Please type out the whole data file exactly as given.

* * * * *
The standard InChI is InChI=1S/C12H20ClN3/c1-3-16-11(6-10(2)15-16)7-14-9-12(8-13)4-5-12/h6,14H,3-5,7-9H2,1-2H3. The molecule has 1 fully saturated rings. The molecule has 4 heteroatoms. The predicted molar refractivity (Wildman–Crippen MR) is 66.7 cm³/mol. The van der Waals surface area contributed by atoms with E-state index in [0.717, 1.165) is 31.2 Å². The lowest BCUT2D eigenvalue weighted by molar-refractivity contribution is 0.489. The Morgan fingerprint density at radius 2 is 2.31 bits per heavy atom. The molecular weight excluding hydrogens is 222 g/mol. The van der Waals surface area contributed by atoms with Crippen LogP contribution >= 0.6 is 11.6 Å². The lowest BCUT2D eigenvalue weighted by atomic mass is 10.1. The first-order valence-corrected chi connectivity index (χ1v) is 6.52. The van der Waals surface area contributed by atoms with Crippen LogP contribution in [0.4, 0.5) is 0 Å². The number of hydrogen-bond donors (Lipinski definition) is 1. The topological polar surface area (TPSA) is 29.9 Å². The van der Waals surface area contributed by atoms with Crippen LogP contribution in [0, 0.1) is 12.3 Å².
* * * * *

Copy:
The standard InChI is InChI=1S/C12H20ClN3/c1-3-16-11(6-10(2)15-16)7-14-9-12(8-13)4-5-12/h6,14H,3-5,7-9H2,1-2H3. The molecule has 1 fully saturated rings. The molecule has 4 heteroatoms. The predicted molar refractivity (Wildman–Crippen MR) is 66.7 cm³/mol. The van der Waals surface area contributed by atoms with E-state index in [0.717, 1.165) is 31.2 Å². The lowest BCUT2D eigenvalue weighted by molar-refractivity contribution is 0.489. The Morgan fingerprint density at radius 2 is 2.31 bits per heavy atom. The molecular weight excluding hydrogens is 222 g/mol. The van der Waals surface area contributed by atoms with Crippen LogP contribution >= 0.6 is 11.6 Å². The lowest BCUT2D eigenvalue weighted by atomic mass is 10.1. The first-order valence-corrected chi connectivity index (χ1v) is 6.52. The van der Waals surface area contributed by atoms with Crippen LogP contribution in [0.4, 0.5) is 0 Å². The number of hydrogen-bond donors (Lipinski definition) is 1. The topological polar surface area (TPSA) is 29.9 Å². The van der Waals surface area contributed by atoms with Crippen LogP contribution in [0, 0.1) is 12.3 Å².